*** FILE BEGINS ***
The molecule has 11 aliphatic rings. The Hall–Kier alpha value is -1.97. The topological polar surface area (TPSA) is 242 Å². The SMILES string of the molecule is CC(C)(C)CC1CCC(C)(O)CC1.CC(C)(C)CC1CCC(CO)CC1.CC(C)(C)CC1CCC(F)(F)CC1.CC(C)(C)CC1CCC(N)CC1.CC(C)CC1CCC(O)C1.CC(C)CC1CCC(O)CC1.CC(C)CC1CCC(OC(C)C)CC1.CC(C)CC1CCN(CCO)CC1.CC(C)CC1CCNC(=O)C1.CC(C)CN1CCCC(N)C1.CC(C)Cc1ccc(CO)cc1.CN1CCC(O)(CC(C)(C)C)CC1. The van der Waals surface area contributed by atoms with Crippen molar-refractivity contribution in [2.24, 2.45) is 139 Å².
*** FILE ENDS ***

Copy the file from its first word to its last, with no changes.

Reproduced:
The molecule has 11 aliphatic rings. The Hall–Kier alpha value is -1.97. The topological polar surface area (TPSA) is 242 Å². The SMILES string of the molecule is CC(C)(C)CC1CCC(C)(O)CC1.CC(C)(C)CC1CCC(CO)CC1.CC(C)(C)CC1CCC(F)(F)CC1.CC(C)(C)CC1CCC(N)CC1.CC(C)CC1CCC(O)C1.CC(C)CC1CCC(O)CC1.CC(C)CC1CCC(OC(C)C)CC1.CC(C)CC1CCN(CCO)CC1.CC(C)CC1CCNC(=O)C1.CC(C)CN1CCCC(N)C1.CC(C)Cc1ccc(CO)cc1.CN1CCC(O)(CC(C)(C)C)CC1. The van der Waals surface area contributed by atoms with Crippen molar-refractivity contribution in [2.24, 2.45) is 139 Å².